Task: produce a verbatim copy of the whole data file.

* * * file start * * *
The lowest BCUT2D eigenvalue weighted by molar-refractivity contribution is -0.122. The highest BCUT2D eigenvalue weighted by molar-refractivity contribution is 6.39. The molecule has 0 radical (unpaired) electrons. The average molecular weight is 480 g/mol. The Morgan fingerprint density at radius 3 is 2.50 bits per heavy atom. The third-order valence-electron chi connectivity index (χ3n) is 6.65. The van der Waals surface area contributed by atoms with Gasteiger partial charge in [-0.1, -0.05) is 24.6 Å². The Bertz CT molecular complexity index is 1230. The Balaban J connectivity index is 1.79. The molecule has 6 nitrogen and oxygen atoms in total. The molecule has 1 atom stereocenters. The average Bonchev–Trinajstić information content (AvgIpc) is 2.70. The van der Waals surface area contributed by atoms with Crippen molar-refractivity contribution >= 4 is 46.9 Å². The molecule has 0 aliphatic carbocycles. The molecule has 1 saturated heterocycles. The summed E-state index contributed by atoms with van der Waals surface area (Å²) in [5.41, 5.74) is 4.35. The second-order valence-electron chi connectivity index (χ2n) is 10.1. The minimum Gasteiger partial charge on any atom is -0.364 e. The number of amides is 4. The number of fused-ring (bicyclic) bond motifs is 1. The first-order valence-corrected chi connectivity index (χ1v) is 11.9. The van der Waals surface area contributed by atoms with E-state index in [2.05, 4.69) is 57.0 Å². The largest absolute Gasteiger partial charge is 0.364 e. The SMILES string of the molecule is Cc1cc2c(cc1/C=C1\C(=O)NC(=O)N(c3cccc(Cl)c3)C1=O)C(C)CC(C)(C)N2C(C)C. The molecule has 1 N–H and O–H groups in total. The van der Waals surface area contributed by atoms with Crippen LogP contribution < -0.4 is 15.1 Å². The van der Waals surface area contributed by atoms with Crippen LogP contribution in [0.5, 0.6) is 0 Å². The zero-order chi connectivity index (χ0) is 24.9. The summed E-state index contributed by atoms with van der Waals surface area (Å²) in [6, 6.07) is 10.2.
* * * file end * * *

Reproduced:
The lowest BCUT2D eigenvalue weighted by molar-refractivity contribution is -0.122. The highest BCUT2D eigenvalue weighted by molar-refractivity contribution is 6.39. The molecule has 0 radical (unpaired) electrons. The average molecular weight is 480 g/mol. The Morgan fingerprint density at radius 3 is 2.50 bits per heavy atom. The third-order valence-electron chi connectivity index (χ3n) is 6.65. The van der Waals surface area contributed by atoms with Gasteiger partial charge in [-0.1, -0.05) is 24.6 Å². The Bertz CT molecular complexity index is 1230. The Balaban J connectivity index is 1.79. The molecule has 6 nitrogen and oxygen atoms in total. The molecule has 1 atom stereocenters. The average Bonchev–Trinajstić information content (AvgIpc) is 2.70. The van der Waals surface area contributed by atoms with Crippen molar-refractivity contribution >= 4 is 46.9 Å². The molecule has 0 aliphatic carbocycles. The molecule has 1 saturated heterocycles. The summed E-state index contributed by atoms with van der Waals surface area (Å²) in [5.41, 5.74) is 4.35. The second-order valence-electron chi connectivity index (χ2n) is 10.1. The minimum Gasteiger partial charge on any atom is -0.364 e. The number of amides is 4. The number of fused-ring (bicyclic) bond motifs is 1. The first-order valence-corrected chi connectivity index (χ1v) is 11.9. The van der Waals surface area contributed by atoms with E-state index in [2.05, 4.69) is 57.0 Å². The largest absolute Gasteiger partial charge is 0.364 e. The SMILES string of the molecule is Cc1cc2c(cc1/C=C1\C(=O)NC(=O)N(c3cccc(Cl)c3)C1=O)C(C)CC(C)(C)N2C(C)C. The molecule has 1 N–H and O–H groups in total. The van der Waals surface area contributed by atoms with Crippen LogP contribution < -0.4 is 15.1 Å². The van der Waals surface area contributed by atoms with Crippen LogP contribution in [0.5, 0.6) is 0 Å². The zero-order chi connectivity index (χ0) is 24.9. The summed E-state index contributed by atoms with van der Waals surface area (Å²) in [6, 6.07) is 10.2.